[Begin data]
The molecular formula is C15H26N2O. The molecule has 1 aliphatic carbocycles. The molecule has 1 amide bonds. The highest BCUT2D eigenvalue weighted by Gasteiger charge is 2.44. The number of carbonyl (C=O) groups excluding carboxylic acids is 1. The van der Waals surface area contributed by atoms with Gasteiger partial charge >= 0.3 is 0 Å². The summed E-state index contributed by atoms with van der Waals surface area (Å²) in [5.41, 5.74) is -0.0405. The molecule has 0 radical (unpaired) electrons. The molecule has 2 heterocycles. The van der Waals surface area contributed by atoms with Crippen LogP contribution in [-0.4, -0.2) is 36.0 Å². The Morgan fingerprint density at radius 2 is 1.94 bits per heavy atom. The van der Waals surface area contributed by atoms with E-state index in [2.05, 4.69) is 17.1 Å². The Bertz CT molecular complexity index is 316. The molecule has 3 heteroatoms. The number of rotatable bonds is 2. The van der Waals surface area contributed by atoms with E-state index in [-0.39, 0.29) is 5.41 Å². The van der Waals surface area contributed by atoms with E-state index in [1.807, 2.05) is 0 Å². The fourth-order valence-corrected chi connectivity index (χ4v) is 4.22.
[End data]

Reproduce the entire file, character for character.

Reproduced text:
The molecular formula is C15H26N2O. The molecule has 1 aliphatic carbocycles. The molecule has 1 amide bonds. The highest BCUT2D eigenvalue weighted by Gasteiger charge is 2.44. The number of carbonyl (C=O) groups excluding carboxylic acids is 1. The van der Waals surface area contributed by atoms with Gasteiger partial charge >= 0.3 is 0 Å². The summed E-state index contributed by atoms with van der Waals surface area (Å²) in [5.41, 5.74) is -0.0405. The molecule has 0 radical (unpaired) electrons. The molecule has 2 heterocycles. The van der Waals surface area contributed by atoms with Crippen LogP contribution in [-0.4, -0.2) is 36.0 Å². The Morgan fingerprint density at radius 2 is 1.94 bits per heavy atom. The van der Waals surface area contributed by atoms with E-state index in [2.05, 4.69) is 17.1 Å². The Bertz CT molecular complexity index is 316. The molecule has 3 heteroatoms. The number of rotatable bonds is 2. The van der Waals surface area contributed by atoms with E-state index in [-0.39, 0.29) is 5.41 Å². The van der Waals surface area contributed by atoms with E-state index in [1.807, 2.05) is 0 Å². The fourth-order valence-corrected chi connectivity index (χ4v) is 4.22.